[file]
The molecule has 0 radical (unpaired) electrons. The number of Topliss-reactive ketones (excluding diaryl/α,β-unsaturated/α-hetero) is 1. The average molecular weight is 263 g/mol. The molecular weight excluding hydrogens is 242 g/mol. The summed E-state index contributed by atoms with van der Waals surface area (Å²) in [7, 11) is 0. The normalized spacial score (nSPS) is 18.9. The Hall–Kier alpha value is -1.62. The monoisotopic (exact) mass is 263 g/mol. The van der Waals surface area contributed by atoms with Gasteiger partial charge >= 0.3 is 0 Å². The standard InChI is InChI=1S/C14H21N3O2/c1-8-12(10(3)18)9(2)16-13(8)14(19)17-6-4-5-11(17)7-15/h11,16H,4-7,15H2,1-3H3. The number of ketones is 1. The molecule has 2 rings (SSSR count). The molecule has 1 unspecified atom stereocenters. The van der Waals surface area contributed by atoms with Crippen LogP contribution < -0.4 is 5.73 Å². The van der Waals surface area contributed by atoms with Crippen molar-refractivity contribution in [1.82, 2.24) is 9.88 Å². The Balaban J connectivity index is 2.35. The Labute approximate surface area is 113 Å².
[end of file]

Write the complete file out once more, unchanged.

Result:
The molecule has 0 radical (unpaired) electrons. The number of Topliss-reactive ketones (excluding diaryl/α,β-unsaturated/α-hetero) is 1. The average molecular weight is 263 g/mol. The molecular weight excluding hydrogens is 242 g/mol. The summed E-state index contributed by atoms with van der Waals surface area (Å²) in [7, 11) is 0. The normalized spacial score (nSPS) is 18.9. The Hall–Kier alpha value is -1.62. The monoisotopic (exact) mass is 263 g/mol. The van der Waals surface area contributed by atoms with Gasteiger partial charge >= 0.3 is 0 Å². The standard InChI is InChI=1S/C14H21N3O2/c1-8-12(10(3)18)9(2)16-13(8)14(19)17-6-4-5-11(17)7-15/h11,16H,4-7,15H2,1-3H3. The number of ketones is 1. The molecule has 2 rings (SSSR count). The molecule has 1 unspecified atom stereocenters. The van der Waals surface area contributed by atoms with Crippen LogP contribution < -0.4 is 5.73 Å². The van der Waals surface area contributed by atoms with Crippen molar-refractivity contribution in [1.82, 2.24) is 9.88 Å². The Balaban J connectivity index is 2.35. The Labute approximate surface area is 113 Å².